The global response to atrocities by states and armed groups in 2014 was shameful and ineffective. Amnesty International’s (AI) annual report, which was released on Tuesday, shows that from Gaza to Syria to Ukraine, millions caught up in conflict and violence have been abandoned by those who are duty-bound to protect them. The report also highlights how both states and armed groups committed violence against civilians over the last year including in Syria where both government forces and armed groups committed war crimes and gross human rights abuses with impunity. Unfortunately, the human rights outlook for the coming year will continue to be bleak unless we see a fundamental change to the global response to conflict.
But there are solutions. A fundamental shift in approach is needed to ensure the protection of civilians in armed conflict and an effective response to the threat of the rising power of armed groups, especially those committing crimes against civilians. Amnesty International is now calling for the five permanent UNSC members to renounce their veto rights in situations of genocide and other atrocities. By renouncing their veto rights the members would give the UN more scope to take action to protect civilians when lives are at grave risk.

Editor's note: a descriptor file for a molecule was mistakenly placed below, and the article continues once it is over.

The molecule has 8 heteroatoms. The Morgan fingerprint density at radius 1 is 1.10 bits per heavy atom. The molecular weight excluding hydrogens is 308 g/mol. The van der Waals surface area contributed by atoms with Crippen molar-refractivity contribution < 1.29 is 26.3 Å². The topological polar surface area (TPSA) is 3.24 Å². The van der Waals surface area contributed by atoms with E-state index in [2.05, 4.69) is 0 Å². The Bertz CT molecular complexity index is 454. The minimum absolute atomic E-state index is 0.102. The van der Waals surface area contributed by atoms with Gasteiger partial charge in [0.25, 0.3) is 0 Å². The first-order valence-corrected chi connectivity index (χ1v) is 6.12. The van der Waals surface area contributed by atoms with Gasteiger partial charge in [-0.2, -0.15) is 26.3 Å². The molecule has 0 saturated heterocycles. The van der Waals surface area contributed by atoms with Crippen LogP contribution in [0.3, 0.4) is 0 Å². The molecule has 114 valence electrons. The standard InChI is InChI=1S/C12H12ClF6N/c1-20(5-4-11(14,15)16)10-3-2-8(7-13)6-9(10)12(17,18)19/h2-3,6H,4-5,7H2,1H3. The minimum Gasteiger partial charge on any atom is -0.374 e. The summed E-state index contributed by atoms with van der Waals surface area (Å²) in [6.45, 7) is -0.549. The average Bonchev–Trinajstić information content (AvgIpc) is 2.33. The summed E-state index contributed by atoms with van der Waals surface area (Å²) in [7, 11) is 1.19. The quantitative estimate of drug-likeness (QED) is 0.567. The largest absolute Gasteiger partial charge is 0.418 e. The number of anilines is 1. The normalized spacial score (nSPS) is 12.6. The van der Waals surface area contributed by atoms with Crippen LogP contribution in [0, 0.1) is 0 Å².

In India, the use of special security laws to protect soldiers from prosecution has led to serious abuses going unpunished. The government has also harassed and intimidated peaceful dissenters, in some cases for ‘crimes’ like possessing certain kinds of literature, violating rights enshrined in the Constitution.
We must also not forget a major consequence of the international community’s inability to protect civilians caught in conflict has created one of the worst refugee crises the world has seen. The governments who have spoken out most loudly on the failures of other governments have shown themselves reluctant to step forward and provide the essential assistance that those refugees require. All leaders – especially wealthy countries – must commit political and financial resources to assist and protect those fleeing danger and resettle the most vulnerable.
Our message to leaders is that they must not allow mass atrocities to be committed with impunity and they must not turn their back on refugees.
G Ananthapadmanabhan is chief executive, Amnesty International India
The views expressed by the author are personal